Though written mainly for a financial audience, a new report from the International Institute for Sustainable Development (IISD) is relevant to the livelihoods and pensions of all Canadians. Leveraging Sustainable Finance Leadership in Canada: Opportunities to align financial policies to support clean growth and a sustainable Canadian economy was released on January 16, examining and making recommendations for Canadian companies to disclose climate change risks to their shareholders and to the public. A press release summarizes the report. Why is it so important? It concludes with an analysis of financial disclosure in the oil and gas industry, (found in Annex E), and this warning about the dangers to us all of stranded assets: “When these emissions are counted via proved and probable reserves, as disclosed by Canadian oil and gas companies, a picture emerges of significant, undisclosed—and therefore unaddressed—risks to Canadian companies, financial institutions, pension beneficiaries and savers…. Once the implications of the Paris Agreement are fully priced into the market, oil and gas asset valuations will shift. If this change is sufficiently large, debt covenants may be triggered in companies. This will in turn impact financial institutions, including banks, insurance companies and pension funds. Debt downgrading could ensue, and bank capitalization thresholds could be impacted.” (And a related risk for oil and gas companies: in December 2018, the Canadian Shareholders Association for Research and Education (SHARE) joined an international campaign for improved disclosure by oil and gas companies of the water-related risks of their operations ).
What is to be done? Canada’s transition to a lower carbon economy requires private investment capital, and Canada’s financial markets cannot operate in isolation. Canada has a lot of regulatory “catching up” to do regarding climate risk, (outlined in “Data Gap” in Corporate Knights magazine in May 2018) , and evidenced by the examples given throughout the report of current practice amongst European Union , G7 and G20 countries. The report shows the state of Canadian regulation, with frequent reference to the two major Canadian studies to date on the issue: the Interim Report of the government-appointed Expert Panel on Sustainable Finance (Oct. 2018), and the Canadian Securities Association Staff Notice 51-354 (April 2018). In Leveraging Sustainable Finance Leadership in Canada, author Celine Bak, sets out a three-year policy roadmap for Canada, calling for Canadian laws and statutes to be updated to require mandatory disclosure of climate risk by 2021. The report also calls for the Toronto Stock Exchange to join the UN Sustainable Stock Exchanges Initiative, and that the the Canada Pension Plan Investment Board be required to report on the climate change risks which might affect its fully-funded status. Detailed and concise summaries are provided in the Annexes, titled: “An Overview of the Key Reports on Corporate and Financial Sector Climate- and Environment-Related Disclosure”; “G20 and G7 Precedents for Implementation of TCFD Recommendations in Canada”; and “Analysis of EU Sustainable Finance Proposed Actions, EU Laws and Canadian Equivalents”.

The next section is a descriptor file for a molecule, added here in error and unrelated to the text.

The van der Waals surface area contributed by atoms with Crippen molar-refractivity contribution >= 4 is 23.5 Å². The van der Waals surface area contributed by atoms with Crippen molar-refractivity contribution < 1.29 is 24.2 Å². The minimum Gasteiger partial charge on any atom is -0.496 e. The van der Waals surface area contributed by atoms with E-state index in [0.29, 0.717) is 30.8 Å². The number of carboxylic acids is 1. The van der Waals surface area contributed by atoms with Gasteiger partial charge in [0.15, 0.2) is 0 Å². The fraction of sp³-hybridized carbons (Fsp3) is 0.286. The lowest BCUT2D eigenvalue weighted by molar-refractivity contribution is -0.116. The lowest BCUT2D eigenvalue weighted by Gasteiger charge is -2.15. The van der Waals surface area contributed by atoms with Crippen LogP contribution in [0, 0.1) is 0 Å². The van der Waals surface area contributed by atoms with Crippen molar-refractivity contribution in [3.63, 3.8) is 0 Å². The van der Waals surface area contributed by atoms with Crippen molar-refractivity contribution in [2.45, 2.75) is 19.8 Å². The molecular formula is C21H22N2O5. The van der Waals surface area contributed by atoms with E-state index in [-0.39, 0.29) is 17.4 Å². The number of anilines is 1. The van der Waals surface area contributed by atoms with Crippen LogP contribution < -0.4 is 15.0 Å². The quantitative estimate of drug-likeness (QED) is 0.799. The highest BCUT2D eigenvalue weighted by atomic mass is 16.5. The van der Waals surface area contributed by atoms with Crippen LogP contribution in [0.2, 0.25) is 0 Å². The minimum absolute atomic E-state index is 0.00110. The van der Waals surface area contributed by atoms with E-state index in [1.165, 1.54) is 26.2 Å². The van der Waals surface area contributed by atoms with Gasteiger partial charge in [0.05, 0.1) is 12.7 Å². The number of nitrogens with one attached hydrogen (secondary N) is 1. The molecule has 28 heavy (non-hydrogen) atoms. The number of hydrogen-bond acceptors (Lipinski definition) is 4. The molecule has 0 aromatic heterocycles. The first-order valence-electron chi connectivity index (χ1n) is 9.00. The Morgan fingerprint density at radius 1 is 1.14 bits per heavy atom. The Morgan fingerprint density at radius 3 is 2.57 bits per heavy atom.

Expect more discussion and publications about sustainable finance issues, as Canada’s Expert Panel concludes its public consultations at the end of January 2019, and releases its final report later in the year. The European Union Technical Expert group on Sustainable Finance (TEG) is also expected to report in June 2019, and the international Task Force on Climate-Related Financial Disclosures Task Force will publish a Status Report in June 2019, updating its first report, published in September 2018, with analysis of disclosures made in 2018 financial reports .